Hot Drinks! Cocktails! Good food! We hope this month of December, you get to share all these things with those loved ones that matter most. #30YearsHealthy
Our Canadian Bitters has helped many people balance their gut health and, during the holidays, that can be more challenging than other times of the year. We are looking for your best recipes this holiday season that includes our #canadianbitters - hot, cold, with ice, and without ice - with alcohol (Please remember to enjoy responsibly) and without alcohol.
The holiday season is just around the corner and has many of us excited for some family time, cozy evenings by the fireplace, Christmas tree ornaments and wreaths hung by the door, eggnog, and of course, the many festive feasts shared with those we love. So much of this special time of year centres around the dinner table. Which is why you shouldn’t let poor digestion interfere with the holiday spirit! After all, there's no better time or place to indulge in that extra piece of fudge. If you're concerned about maintaining your healthy habits throughout the holidays, we have just what you need: digestive bitters.
Bitters have a long history of use in herbal medicine, as bitter herbs are known to stimulate the appetite, increase gastric juices, and curb digestive disturbances like bloating, gas, indigestion, and constipation.
Our best-selling Canadian Bitters blend combines the healing actions of globe artichoke, dandelion, gentian, chamomile, turmeric, cardamom, burdock, black walnut, and digestion-enhancing superfood ginger. The bitter taste itself has been shown to activate receptors in the mouth that trigger a cascade of reactions within the digestive tract: increasing saliva, stimulating the digestive organs, increasing digestive secretions. At the same time, improved blood circulation in the digestive system goes hand in hand with a beneficial boost to appetite.
But Canadian Bitters offers more than just its bitter taste. In fact, each of its herbal constituents acts as a digestion-enhancing therapeutic agent.
Dandelion is helpful in treating digestive disturbances (dyspepsia) and increasing bile flow.
Gentian works as a balancing agent and is a quintessentially strong bitter, making for an excellent appetite stimulant.
Chamomile is a herb long venerated in the Western tradition, as it relaxes and tones the nervous system while soothing the gastrointestinal tract.
Turmeric, an ancient herb used for millennia across several cultures to flavour food and as a digestive stimulant, includes an active compound, curcumin, that has been described as the most powerful anti-inflammatory in nature’s plant kingdom.
Cardamom, a favorite Ayurvedic spice, relieves gas and enhances the activity of trypsin, which relates to the digestion of protein.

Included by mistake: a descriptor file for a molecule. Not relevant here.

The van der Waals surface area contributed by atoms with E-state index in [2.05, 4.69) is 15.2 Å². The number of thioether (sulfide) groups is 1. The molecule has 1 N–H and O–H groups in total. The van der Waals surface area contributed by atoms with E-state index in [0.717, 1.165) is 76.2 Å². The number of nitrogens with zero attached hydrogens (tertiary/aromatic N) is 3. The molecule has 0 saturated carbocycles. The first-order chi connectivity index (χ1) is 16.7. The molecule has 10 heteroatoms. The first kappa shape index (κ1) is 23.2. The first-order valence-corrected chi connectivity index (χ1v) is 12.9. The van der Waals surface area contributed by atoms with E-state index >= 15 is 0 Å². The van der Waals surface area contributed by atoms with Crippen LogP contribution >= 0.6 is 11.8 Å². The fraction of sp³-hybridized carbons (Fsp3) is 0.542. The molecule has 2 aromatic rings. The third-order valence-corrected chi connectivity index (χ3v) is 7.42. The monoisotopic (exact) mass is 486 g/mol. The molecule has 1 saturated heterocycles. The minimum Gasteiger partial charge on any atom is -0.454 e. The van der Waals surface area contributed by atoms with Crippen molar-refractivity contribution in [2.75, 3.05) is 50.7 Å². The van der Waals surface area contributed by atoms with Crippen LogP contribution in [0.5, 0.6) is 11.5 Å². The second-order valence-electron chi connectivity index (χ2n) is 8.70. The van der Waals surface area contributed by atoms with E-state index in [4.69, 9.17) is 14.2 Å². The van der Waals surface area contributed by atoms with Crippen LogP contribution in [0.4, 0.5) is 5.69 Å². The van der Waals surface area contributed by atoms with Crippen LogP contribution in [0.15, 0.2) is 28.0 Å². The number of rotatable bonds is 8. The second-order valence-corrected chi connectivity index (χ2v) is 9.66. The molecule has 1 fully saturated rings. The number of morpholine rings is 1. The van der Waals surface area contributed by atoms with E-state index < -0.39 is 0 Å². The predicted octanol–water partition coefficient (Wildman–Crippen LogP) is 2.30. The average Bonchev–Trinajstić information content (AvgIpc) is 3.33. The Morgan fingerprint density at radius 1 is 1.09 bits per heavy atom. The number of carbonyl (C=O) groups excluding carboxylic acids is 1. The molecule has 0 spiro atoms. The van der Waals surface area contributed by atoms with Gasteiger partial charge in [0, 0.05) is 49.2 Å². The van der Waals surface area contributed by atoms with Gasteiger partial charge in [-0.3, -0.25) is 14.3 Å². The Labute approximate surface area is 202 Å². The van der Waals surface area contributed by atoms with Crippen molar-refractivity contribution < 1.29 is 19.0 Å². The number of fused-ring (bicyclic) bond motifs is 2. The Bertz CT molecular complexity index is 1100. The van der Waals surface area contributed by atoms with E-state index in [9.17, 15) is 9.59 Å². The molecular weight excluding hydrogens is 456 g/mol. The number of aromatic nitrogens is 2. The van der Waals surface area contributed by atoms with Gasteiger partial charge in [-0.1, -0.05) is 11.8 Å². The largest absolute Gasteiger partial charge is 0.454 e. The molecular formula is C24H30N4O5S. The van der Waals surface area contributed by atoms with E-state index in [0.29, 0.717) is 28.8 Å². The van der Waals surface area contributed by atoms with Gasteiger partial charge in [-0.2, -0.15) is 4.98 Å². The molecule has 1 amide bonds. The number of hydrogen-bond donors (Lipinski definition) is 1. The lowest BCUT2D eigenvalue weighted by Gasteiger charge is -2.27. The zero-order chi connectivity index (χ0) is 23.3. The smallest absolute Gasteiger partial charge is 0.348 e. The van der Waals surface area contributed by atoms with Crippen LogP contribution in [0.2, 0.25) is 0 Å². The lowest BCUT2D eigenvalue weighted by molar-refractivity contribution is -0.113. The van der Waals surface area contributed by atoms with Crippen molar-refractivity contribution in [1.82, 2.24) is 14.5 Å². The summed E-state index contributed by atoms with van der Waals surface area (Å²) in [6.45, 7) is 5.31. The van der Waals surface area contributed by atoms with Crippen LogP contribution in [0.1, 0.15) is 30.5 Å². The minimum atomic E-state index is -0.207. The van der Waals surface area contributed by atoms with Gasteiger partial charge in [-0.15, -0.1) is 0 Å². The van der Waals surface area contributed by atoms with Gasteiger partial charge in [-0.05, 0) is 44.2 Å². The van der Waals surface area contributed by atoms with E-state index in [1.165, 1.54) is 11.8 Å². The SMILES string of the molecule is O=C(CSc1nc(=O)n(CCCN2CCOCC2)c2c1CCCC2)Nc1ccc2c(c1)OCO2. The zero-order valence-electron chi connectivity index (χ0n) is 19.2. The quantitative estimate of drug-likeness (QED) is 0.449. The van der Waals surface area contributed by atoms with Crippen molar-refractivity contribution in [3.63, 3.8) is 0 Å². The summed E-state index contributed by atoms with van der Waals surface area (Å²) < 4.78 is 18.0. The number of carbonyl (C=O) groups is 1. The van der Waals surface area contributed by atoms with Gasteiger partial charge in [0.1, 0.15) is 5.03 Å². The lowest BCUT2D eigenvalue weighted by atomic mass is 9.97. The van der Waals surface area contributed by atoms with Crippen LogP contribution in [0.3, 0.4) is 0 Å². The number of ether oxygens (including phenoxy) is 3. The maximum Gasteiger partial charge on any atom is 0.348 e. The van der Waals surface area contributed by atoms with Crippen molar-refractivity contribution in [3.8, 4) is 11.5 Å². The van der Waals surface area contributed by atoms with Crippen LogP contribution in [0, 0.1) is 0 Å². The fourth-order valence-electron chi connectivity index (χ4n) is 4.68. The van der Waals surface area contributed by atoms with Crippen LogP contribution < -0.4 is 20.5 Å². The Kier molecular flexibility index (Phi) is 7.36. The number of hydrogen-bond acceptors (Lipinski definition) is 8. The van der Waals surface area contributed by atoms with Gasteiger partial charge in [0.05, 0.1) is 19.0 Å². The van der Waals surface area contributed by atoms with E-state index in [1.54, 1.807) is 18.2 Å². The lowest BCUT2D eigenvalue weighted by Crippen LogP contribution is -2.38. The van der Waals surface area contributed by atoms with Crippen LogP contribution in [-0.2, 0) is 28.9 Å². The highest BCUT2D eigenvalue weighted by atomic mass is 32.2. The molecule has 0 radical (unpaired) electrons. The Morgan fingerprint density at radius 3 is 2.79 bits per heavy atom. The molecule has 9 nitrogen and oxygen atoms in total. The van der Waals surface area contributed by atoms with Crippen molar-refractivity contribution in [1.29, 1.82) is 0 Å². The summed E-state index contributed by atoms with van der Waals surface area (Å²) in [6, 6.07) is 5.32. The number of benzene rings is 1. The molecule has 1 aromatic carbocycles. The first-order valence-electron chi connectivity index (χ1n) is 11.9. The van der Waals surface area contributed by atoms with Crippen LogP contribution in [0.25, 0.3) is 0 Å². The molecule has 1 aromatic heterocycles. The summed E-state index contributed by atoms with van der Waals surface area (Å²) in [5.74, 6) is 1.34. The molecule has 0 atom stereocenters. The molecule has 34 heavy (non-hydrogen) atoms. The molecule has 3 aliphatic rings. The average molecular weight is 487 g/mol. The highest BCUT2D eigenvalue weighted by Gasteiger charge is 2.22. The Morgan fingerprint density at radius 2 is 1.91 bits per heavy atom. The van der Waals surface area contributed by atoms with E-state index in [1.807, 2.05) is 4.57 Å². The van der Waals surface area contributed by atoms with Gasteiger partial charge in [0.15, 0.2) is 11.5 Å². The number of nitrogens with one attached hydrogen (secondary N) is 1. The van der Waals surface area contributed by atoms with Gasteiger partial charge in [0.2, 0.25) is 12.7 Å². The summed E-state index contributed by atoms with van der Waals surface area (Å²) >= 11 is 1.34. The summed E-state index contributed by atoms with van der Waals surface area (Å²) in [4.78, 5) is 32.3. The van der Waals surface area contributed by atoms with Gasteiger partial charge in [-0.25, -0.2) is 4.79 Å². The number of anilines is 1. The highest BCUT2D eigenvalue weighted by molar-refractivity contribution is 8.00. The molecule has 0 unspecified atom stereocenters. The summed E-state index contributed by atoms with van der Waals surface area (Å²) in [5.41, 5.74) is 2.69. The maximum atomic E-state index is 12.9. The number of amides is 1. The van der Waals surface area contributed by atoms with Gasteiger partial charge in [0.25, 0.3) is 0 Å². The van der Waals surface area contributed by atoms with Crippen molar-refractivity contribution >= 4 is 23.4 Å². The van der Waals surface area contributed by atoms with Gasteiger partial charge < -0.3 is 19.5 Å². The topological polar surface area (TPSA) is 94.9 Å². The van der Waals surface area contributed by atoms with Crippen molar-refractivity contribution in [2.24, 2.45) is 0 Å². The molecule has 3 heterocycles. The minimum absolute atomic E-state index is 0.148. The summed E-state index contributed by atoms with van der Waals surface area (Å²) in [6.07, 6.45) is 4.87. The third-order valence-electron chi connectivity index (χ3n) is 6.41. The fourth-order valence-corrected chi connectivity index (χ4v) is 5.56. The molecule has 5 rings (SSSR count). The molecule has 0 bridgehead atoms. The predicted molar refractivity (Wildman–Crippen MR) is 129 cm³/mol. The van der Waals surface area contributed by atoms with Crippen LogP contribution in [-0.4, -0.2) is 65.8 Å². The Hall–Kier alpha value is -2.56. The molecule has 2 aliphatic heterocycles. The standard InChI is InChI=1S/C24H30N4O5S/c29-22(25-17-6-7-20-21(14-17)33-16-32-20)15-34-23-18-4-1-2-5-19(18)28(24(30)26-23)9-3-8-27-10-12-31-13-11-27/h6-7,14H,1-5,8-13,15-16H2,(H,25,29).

Burdock is used medicinally as a blood purifying herb, helping to stimulate the immune and detoxifying systems of the body, removing its accumulated waste through the kidneys and other organs.
Black walnut adds a beneficial antiparasitic factor to the formula and helps eliminate unwanted microbes from the large intestines, besides being antifungal and effective against dysentery.
Ginger is a warming digestive stimulant and has superb anti-cramping and anti-inflammatory qualities, which makes it a classic, highly effective remedy against colic and any kind of stomach upset.
Digestive bitters can be taken before meals, mixed with some water – but this holiday season, why not add your bitters to a festive apple punch you and your guests can happily sip on? Find our tasty cocktail recipe below. To your health!
Bitters-spiked Festive Apple Punch
- 3 cups freshly-pressed apple cider
- 375 ml rye (or other whiskey)
- 5 ml Canadian Bitters
- 1.5 cups hard cider
- In a large punch bowl, mix together apple cider, rye, and bitters.
- Stir in hard cider just before serving. Serve on ice and enjoy!
For more information on Canadian Bitters check out our blog on "All diseases begin in the gut" to help with your stomach issues.
Have questions? Just visit our Great Questions Answered page to learn more or to submit a question.
A low-growing, daisy-like annual native to Europe and Asia and known to medicine from classical antiquity, chamomile is commonly found in overgrown fields. Its name is derived from the Greek word that means "earth apple" on account of the scent of its fresh blossoms.
For all the brilliant yellow profusion of its flowers, dandelion is a perennial plant so common and hardy that it is considered a weed throughout the northern hemisphere. Nonetheless, it has impressive healing properties, and there's a good reason why its Latin name means "remedy for disease."
A large tuberous perennial with yellow blossoms and narrow green leaves that stands about a metre high, ginger has its origins in southern Asia, but can now be found in nearly all tropical and subtropical countries.
Not to be confused with Jerusalem artichoke, which is a tuber, globe artichoke is a large thistle-like perennial native to the Mediterranean region, and its leaves have been used medicinally from ancient times.